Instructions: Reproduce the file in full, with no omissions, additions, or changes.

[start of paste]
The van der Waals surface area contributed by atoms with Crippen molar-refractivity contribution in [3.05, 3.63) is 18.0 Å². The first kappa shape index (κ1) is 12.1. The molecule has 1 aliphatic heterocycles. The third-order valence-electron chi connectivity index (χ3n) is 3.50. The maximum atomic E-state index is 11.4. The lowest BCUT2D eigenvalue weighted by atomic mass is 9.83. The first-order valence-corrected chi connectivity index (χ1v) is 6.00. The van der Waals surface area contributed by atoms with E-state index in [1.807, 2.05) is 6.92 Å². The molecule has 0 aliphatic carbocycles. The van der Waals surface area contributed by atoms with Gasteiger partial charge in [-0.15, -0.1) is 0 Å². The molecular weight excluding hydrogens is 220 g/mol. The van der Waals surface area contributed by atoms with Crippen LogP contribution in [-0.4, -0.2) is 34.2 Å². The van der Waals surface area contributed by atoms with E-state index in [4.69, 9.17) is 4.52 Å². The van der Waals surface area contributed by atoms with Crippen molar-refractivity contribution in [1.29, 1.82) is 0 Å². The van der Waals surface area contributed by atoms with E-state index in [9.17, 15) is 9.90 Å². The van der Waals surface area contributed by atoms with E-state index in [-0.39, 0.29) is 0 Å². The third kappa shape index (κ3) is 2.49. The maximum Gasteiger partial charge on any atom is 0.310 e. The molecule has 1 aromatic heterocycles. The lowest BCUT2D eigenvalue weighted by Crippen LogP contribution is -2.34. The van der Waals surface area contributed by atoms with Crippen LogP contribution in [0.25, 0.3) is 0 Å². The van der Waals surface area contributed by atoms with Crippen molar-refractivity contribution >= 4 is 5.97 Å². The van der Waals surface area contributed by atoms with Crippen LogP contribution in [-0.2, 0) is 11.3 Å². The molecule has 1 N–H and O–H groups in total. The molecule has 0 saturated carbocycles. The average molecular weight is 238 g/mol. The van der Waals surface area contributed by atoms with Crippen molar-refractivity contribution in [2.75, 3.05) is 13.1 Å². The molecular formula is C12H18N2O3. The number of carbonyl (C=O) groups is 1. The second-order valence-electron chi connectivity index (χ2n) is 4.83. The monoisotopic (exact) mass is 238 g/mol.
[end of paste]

The van der Waals surface area contributed by atoms with Crippen molar-refractivity contribution in [3.05, 3.63) is 18.0 Å². The first kappa shape index (κ1) is 12.1. The molecule has 1 aliphatic heterocycles. The third-order valence-electron chi connectivity index (χ3n) is 3.50. The maximum atomic E-state index is 11.4. The lowest BCUT2D eigenvalue weighted by atomic mass is 9.83. The first-order valence-corrected chi connectivity index (χ1v) is 6.00. The van der Waals surface area contributed by atoms with E-state index in [1.807, 2.05) is 6.92 Å². The molecule has 0 aliphatic carbocycles. The van der Waals surface area contributed by atoms with Gasteiger partial charge in [-0.15, -0.1) is 0 Å². The molecular weight excluding hydrogens is 220 g/mol. The van der Waals surface area contributed by atoms with Crippen LogP contribution in [-0.4, -0.2) is 34.2 Å². The van der Waals surface area contributed by atoms with E-state index in [4.69, 9.17) is 4.52 Å². The van der Waals surface area contributed by atoms with Crippen molar-refractivity contribution in [1.29, 1.82) is 0 Å². The van der Waals surface area contributed by atoms with E-state index in [9.17, 15) is 9.90 Å². The van der Waals surface area contributed by atoms with E-state index in [-0.39, 0.29) is 0 Å². The third kappa shape index (κ3) is 2.49. The maximum Gasteiger partial charge on any atom is 0.310 e. The molecule has 1 aromatic heterocycles. The lowest BCUT2D eigenvalue weighted by Crippen LogP contribution is -2.34. The van der Waals surface area contributed by atoms with Crippen LogP contribution in [0.25, 0.3) is 0 Å². The van der Waals surface area contributed by atoms with Crippen molar-refractivity contribution >= 4 is 5.97 Å². The van der Waals surface area contributed by atoms with Crippen LogP contribution in [-0.2, 0) is 11.3 Å². The molecule has 1 N–H and O–H groups in total. The molecule has 0 saturated carbocycles. The average molecular weight is 238 g/mol. The van der Waals surface area contributed by atoms with Crippen molar-refractivity contribution in [2.75, 3.05) is 13.1 Å². The molecular formula is C12H18N2O3. The number of carbonyl (C=O) groups is 1. The second-order valence-electron chi connectivity index (χ2n) is 4.83. The monoisotopic (exact) mass is 238 g/mol.